You talked about Denard setting his feet. How hard is it to get him to set his feet when he loves to run so much? “I think it always is [hard] when you have a guy who can make multiple plays because of his athelticism. There’s no doubt that it’s a little more difficult. It is, and he’s done a nice job, and we just have to keep working, and he’s got to keep working on it and focusing and concentrating on that improvement in his game.”
Are Herron and Cam Gordon close to coming back? “Cam is real close, and so is Herron. I would think they’d both be ready next week.”
We didn’t see a lot of power runs today. A lot of spread instead. Is this by design or just playing more to Denard’s strengths as the game goes along? “It’s kind of what we’ve been since we started in the spring, to be honest with you. The quarterback power is still the power play, the read zone a little bit, and a couple things how we’re blocking that a little bit different depending on front. When we got I-backs today -- and Phil Snow’s a tremendous defensive coordinator, the guy has a tremendous pedigree -- he was going to load the box. That’s when we had a couple opportunities with some throws, because it’s all man coverage. You connect on those and the game changes a little bit.”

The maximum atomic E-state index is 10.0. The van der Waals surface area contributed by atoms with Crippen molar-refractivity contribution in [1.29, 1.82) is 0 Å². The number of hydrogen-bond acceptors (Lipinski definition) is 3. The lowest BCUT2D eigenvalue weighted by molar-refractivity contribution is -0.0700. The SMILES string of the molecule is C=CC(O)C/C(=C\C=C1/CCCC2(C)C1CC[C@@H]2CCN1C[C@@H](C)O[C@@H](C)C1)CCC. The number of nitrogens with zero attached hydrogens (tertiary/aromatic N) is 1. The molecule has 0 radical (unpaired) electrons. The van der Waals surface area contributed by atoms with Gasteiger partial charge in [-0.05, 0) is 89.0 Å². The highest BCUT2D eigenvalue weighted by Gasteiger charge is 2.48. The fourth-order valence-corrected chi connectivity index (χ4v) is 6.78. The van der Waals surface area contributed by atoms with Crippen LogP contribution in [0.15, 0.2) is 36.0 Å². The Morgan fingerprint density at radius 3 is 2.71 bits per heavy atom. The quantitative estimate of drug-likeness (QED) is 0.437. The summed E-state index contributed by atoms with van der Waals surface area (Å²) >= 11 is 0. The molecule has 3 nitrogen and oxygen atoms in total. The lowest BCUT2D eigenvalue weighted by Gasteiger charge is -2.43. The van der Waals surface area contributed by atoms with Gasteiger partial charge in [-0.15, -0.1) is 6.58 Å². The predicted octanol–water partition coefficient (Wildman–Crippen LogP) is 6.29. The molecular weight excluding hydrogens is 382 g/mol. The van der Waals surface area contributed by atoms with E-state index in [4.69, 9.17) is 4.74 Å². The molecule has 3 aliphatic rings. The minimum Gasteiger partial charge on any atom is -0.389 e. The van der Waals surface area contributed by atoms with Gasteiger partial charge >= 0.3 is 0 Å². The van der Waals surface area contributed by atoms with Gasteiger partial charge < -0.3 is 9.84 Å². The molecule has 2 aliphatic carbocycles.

Thoughts on next game? “A guy from San Diego would ask that, wouldn’t he? I tell you, we have our hands full. That’s a very good football team, and a wel- coached football team, and a talented team. We’re going to try and get by the next 12 hours and then focus on that one.”
Glad you scheduled them? “Uh … no.”
Craig Roh got some stats today. Talk about him, too, please. “I thought he played more physical today. I thought he played with a little bit of a different mentality. He was aggressive. And you can really tell how he prepared all week he was going to do a great job for us today.”